How do you get a degredated border?
Jon from Australia, using Photoshop 6 with WIN XP Pro, writes in with:
[Quote:] I really like this image on the Starbucks web site (especially the "Pike Place Market and the espresso images) What I have tried to emulate is the eaten away border of the image. I also noticed that the holes in the images are identical. This got me to thinking that the degeradation of the image is some how a screen that is in a higher layer. I approached the manipulation of my image by using the airbrush. I set it to a grungey brush downloaded from the net and tried painting the lines in. However what I struck was a step and repeat pattern from the brush that didn't have the randomness of the image that Starbucks have used. The next issue I had was that I had not used a transparent background on the image. When it was placed the holes that were left by the brush showed up as white. I then tried to use the magic wand to select it all, but the bruch strokes were too complex for the wand to pick up easily. I am not too sure where to go from here. Would greatly appreciate your insights.
Ahhhh.... it's the old border mask trick. No, you won't be needing any brushes. It's much simpler than that. The 'uniformity' between images is telling you that they used the very same layer mask for all the images.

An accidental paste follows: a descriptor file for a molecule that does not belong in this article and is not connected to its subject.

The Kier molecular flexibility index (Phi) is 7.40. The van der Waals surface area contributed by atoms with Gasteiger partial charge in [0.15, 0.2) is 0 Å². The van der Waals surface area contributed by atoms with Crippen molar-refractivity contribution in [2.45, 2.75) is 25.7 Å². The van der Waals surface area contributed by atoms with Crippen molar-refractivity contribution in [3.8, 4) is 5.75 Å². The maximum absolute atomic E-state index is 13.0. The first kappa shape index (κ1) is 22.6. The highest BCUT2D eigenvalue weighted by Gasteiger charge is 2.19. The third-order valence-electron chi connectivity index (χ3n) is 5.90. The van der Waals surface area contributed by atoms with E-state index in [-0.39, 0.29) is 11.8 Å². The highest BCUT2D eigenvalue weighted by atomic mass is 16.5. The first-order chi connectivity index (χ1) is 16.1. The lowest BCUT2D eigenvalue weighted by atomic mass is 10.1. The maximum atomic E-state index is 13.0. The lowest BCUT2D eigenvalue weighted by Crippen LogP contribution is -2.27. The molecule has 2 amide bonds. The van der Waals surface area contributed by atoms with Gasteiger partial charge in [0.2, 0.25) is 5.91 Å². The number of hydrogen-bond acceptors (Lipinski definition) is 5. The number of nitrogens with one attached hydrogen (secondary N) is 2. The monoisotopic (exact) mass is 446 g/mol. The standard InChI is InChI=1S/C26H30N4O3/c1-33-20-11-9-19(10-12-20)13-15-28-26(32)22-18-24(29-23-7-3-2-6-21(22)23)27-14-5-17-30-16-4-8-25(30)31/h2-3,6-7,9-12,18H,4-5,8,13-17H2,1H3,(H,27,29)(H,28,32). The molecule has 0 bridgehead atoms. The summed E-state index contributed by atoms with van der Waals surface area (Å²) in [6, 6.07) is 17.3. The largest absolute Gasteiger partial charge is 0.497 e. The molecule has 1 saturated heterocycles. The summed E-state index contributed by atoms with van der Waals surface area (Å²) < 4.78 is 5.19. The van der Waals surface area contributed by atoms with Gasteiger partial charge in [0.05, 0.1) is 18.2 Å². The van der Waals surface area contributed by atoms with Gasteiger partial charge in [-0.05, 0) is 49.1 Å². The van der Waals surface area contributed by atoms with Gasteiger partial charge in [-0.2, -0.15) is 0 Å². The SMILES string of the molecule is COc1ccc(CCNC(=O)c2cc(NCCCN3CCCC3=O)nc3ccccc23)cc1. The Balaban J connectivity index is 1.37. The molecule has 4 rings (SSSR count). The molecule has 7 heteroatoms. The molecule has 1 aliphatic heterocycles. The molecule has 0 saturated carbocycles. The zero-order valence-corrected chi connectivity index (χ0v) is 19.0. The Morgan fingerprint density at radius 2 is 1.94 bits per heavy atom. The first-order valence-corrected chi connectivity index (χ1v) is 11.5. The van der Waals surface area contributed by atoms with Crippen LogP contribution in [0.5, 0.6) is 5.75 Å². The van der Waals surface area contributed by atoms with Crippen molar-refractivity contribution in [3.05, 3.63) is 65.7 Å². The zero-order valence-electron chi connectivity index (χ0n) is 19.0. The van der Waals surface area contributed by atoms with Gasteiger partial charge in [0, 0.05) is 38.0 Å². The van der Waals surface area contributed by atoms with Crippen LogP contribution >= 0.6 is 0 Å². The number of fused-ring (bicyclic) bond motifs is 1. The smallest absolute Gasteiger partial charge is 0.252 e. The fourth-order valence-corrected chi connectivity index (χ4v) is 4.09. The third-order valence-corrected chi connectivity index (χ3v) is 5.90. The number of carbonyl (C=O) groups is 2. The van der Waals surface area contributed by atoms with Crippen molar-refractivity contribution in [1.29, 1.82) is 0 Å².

Try this: Open the file you wish to generate a frame for. Select all (ctrl/A), and choose File > New File. The new file dialog should open pre-set to the size of the open file. Add enough extra pixels to provide room for your frame. Drag your image into that file using the Move tool.
Use any of the selection tools to create the basic shape you want for your edge treatement (frame.)
See: frame selection picture
With the selection active, click Add Layer Mask button at the bottome of the Layers Palette. (Round circle with dotted-line border.)
See: Layer Mask Applied
With the layer mask selected (double borders on the mask in the layers palette) choose Filter > Blur > Guassian Blur and set to an appropriate radius.
See: Layer Mask Blurred
This will introduce grayscale pixels into the mask.
Now, applie what ever artistic filter you wish to the mask. Here, you see we've use the "Rough Pastel" filter.
See: Filter: Rough Pastel sample
The results of that filter applied to the image would appear to now frame the image
Once your frame is the way you like it, you can begin dragging new images into the same file on their own layers. (Use the Move Tool to merely drag the new image into the file.)
Now, click the little chain link between the layer mask and the actual layer thumbnail, to release their relationship.
Then Command-click (ctrl/click) on the layer mask we previously created, (which makes an active selection from the mask) and then select the layer for the new image.
See: Selected Mask
With the new image layer selected, click the Layer Mask button at the bottom of the Layers Palette and voila... this new picture now has the same border / frame.
See: Frame effect with different picture
If you're doing a series of these, make sure they're all the same size, and just keep adding.
Remember the key issues:
* The frame is custom sized to fit your picture
* The initial selection governs the shape of the opening
* The amount of blurring governs the amount of frame
* the filter gives texture, use any filter you like
* The layer mask becomes a channel that can be applied to any other image.
Or see the Whole tutorial in DTG Magazine